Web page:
- which mic preamp I use (eg, UA LA610 and Focusrite 430mkii)
- different preamp gain settings (really quiet to really loud)
- mic impedence settings
- mic cable used
- mics used (414, tlm103, etc)
- sample/bit rates (44.1-16, 48-24, 96-24 etc)
- buffer sizes on audio card
- A/D converters used (Masterlink, MOTU HD192, etc)
- AC source

Additional info:

- the signal path: mic - mic pre - analog out - analog in on Alesis
Masterlink or MOTU HD192
- the spikes created by the clicks can be seen on the recorded
waveform
- the clicks can be heard on the input monitor
- the problem does not seem to come from the converters, as they
convert without clicks when I convert/import audio from, say, a
commercial CD.
- my guess is that these clicks are being created by the preamps or
microphones, that maybe there's some kind of voltage mismatch, but I'm
admittedly out of my depth here.
- this is not a digital synch issue - or probably isn't - since these
clicks occur with only one digital unit in the chain (i.e., Focusrite
430 analog out into analog in of Masterlink)

Any suggestions would be very much appreciated,
 
G

Guest

Guest
Archived from groups: rec.audio.pro (More info?)

"Harry Houdini" <harry@houdini.com> schreef in bericht
news:9tu821h648tirnjhf75eno0pdge8hd7str@4ax.com...
> Hey,
>
> Here's a picture of what I'm talking about. As you can see, the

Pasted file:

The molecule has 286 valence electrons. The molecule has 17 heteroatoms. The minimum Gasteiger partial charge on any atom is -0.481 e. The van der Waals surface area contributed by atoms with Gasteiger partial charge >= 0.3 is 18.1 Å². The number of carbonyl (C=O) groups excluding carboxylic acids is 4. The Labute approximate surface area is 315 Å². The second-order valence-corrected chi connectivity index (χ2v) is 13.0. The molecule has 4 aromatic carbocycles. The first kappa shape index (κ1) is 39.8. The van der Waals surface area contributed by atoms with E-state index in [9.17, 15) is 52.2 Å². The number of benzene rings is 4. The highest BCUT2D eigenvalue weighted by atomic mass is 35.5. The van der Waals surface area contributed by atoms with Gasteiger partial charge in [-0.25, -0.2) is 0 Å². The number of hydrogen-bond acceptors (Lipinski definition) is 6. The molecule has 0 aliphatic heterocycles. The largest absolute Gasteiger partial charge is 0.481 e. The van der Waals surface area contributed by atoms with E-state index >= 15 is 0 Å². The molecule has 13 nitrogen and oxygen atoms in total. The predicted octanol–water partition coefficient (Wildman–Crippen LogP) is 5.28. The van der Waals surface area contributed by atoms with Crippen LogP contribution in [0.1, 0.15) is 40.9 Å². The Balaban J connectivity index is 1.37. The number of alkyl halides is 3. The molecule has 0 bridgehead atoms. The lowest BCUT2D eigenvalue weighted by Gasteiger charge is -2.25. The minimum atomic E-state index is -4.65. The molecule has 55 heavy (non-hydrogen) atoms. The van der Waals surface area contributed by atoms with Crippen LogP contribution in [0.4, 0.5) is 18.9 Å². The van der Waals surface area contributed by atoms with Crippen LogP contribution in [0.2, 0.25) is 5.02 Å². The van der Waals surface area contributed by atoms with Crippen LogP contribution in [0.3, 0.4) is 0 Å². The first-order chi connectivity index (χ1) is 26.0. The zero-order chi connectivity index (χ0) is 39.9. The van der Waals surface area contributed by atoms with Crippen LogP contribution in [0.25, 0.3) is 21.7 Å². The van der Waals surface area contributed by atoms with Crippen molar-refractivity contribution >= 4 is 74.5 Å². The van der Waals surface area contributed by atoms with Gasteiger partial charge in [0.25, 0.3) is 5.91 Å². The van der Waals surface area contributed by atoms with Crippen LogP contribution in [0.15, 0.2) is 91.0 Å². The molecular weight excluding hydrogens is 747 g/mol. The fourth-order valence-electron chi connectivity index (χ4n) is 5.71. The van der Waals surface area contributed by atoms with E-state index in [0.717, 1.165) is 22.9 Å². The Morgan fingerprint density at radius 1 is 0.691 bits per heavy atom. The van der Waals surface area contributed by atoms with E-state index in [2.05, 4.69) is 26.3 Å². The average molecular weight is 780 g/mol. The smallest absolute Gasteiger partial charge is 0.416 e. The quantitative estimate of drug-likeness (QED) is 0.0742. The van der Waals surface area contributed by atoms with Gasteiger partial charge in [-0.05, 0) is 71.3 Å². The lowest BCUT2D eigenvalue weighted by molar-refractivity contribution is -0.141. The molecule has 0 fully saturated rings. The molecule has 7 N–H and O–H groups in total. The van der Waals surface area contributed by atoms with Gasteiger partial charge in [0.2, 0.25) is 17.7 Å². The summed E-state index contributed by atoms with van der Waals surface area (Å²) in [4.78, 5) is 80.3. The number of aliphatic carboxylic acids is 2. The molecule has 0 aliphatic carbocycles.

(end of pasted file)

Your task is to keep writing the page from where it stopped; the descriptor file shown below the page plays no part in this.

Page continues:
> problem is not analog, which would not have that kind of radical
> square wave curve.
>
> see below for review of what I've tried.
>
>
>
> ++++++++++++++++++++++++++++++++++++++++++++
>
>
> Here's my problem: when I record vocals, I always get these annoying
> artifacts - clicks and pops. AAARGH! They seem to occur especially
> around "f" and "v" sounds. Example, if I record someone - anyone -
> saying 'Phillips Phonographic Records', clicks will be introduced at
> any of the 'ph' sounds.

If it's related to the f and v-s of the vocalist, just let him sing slighty
aside the mic, not IN the mic. If it still happens maybe you are
having a 3-6kHz boost somewhere in your chain(EQ ?)

If it happens at random maybe a digital issue or something
in your mains power, refrigerator or whatever.

Henk



,
 
G

Guest

Guest
Archived from groups: rec.audio.pro (More info?)